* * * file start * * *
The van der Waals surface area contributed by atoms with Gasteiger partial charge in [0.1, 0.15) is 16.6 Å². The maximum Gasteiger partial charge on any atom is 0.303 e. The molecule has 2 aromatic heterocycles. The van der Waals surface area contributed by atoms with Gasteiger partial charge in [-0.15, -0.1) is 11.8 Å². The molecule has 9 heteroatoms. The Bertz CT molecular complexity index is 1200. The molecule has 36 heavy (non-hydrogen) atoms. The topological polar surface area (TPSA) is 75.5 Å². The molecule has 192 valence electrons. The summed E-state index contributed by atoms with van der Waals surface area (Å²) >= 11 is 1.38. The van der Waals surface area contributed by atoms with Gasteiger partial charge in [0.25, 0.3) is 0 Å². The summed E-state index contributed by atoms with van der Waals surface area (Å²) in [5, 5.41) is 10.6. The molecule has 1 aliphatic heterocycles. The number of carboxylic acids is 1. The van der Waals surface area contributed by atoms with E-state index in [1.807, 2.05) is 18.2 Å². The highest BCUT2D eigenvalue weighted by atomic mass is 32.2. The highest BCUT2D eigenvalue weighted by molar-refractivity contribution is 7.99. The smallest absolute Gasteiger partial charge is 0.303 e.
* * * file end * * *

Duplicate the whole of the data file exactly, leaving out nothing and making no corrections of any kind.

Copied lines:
The van der Waals surface area contributed by atoms with Gasteiger partial charge in [0.1, 0.15) is 16.6 Å². The maximum Gasteiger partial charge on any atom is 0.303 e. The molecule has 2 aromatic heterocycles. The van der Waals surface area contributed by atoms with Gasteiger partial charge in [-0.15, -0.1) is 11.8 Å². The molecule has 9 heteroatoms. The Bertz CT molecular complexity index is 1200. The molecule has 36 heavy (non-hydrogen) atoms. The topological polar surface area (TPSA) is 75.5 Å². The molecule has 192 valence electrons. The summed E-state index contributed by atoms with van der Waals surface area (Å²) >= 11 is 1.38. The van der Waals surface area contributed by atoms with Gasteiger partial charge in [0.25, 0.3) is 0 Å². The summed E-state index contributed by atoms with van der Waals surface area (Å²) in [5, 5.41) is 10.6. The molecule has 1 aliphatic heterocycles. The number of carboxylic acids is 1. The van der Waals surface area contributed by atoms with E-state index in [1.807, 2.05) is 18.2 Å². The highest BCUT2D eigenvalue weighted by atomic mass is 32.2. The highest BCUT2D eigenvalue weighted by molar-refractivity contribution is 7.99. The smallest absolute Gasteiger partial charge is 0.303 e.